FROM INSIDE OBAMA’S SITUATION ROOM . . . THE CRITICAL MOMENTS IN THE COVERT WAR AGAINST IRAN, THE STRUGGLES TO DEAL WITH A RECALCITRANT PAKISTAN AND ITS FAST-GROWING NUCLEAR ARSENAL, THE TENSIONS WITH THE AMERICAN MILITARY OVER AFGHANISTAN AND WITH ALLIES SWEPT UP IN THE CHAOS OF THE ARAB SPRING
Three and a half years ago, David Sanger’s book The Inheritance: The World Obama Confronts and the Challenges to American Power described how a new American president came to office with the world on fire. Now, just as the 2012 presidential election battle begins, Sanger follows up with an eye-opening, news-packed account of how Obama has dealt with those challenges, relying on innovative weapons and reconfigured tools of American power to try to manage a series of new threats. Sanger describes how Obama’s early idealism about fighting “a war of necessity” in Afghanistan quickly turned to fatigue and frustration, how the early hopes that the Arab Spring would bring about a democratic awakening slipped away, and how an effort to re-establish American power in the Pacific set the stage for a new era of tensions with the world’s great rising power, China.
As the world seeks to understand the contours of the Obama Doctrine, Confront and Conceal is a fascinating, unflinching account of these complex years, in which the president and his administration have found themselves struggling to stay ahead in a world where power is diffuse and America’s ability to exert control grows ever more elusive.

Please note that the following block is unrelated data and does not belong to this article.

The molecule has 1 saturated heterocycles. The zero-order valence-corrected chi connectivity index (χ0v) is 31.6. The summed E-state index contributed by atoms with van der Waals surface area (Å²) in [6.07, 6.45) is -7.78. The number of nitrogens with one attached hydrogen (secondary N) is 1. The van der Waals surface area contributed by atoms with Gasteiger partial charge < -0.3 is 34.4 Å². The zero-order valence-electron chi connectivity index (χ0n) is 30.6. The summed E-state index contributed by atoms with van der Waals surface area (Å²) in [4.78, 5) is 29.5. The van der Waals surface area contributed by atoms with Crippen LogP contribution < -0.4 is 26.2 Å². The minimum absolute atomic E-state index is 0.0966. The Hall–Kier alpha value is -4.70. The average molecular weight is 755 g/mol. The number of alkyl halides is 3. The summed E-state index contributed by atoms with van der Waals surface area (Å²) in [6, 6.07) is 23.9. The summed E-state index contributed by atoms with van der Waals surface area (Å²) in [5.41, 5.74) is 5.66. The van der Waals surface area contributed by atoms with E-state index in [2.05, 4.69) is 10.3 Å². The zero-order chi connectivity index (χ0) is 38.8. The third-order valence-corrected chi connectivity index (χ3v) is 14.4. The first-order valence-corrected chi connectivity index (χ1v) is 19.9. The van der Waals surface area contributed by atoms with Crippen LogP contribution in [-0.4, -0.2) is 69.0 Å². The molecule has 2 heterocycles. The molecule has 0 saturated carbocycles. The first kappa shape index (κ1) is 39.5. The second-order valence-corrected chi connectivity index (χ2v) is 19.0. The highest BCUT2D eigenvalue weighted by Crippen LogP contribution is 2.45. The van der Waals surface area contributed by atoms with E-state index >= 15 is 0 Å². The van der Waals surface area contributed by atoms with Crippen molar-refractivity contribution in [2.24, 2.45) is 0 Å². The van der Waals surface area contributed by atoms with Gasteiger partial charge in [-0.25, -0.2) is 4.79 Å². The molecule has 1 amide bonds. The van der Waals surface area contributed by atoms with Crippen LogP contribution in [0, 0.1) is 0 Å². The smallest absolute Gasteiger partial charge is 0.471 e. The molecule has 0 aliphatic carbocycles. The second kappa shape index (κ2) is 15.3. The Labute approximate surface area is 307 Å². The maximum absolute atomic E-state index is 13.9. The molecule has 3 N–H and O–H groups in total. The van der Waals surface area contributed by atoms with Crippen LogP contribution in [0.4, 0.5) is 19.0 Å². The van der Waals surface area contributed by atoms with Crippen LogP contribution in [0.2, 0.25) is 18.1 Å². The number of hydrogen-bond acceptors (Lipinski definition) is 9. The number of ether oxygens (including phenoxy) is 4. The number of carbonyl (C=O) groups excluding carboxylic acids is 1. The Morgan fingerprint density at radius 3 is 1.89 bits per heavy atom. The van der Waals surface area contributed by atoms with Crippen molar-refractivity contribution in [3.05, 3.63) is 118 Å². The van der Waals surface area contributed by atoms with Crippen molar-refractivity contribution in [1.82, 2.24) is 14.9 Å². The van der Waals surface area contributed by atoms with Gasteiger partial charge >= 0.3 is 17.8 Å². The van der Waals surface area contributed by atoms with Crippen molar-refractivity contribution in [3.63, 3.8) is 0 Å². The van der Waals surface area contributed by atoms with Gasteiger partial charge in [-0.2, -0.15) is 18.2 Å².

Customer ReviewsSee All
The 'Echo Chamber' in Print
To be fair, it's not that you won't learn some things you hadn't heard. But, if Ben Rhodes makes you nauseas you will struggle with this Team Obama cheerleading tour de force. Can I have my $12 back now please?
Leaking for money
This book leaks classified information that should not be published and that harms US security. The facts on the Bin Laden raid are mucked up, particularly as to how he died. The writing is chatty like much NYT writing. The author purports to provide an insight into the foreign policy decision making and strategy of the Obama administration. I would recommend this book to anyone interested in international relations and political science, but only as a supplementary source.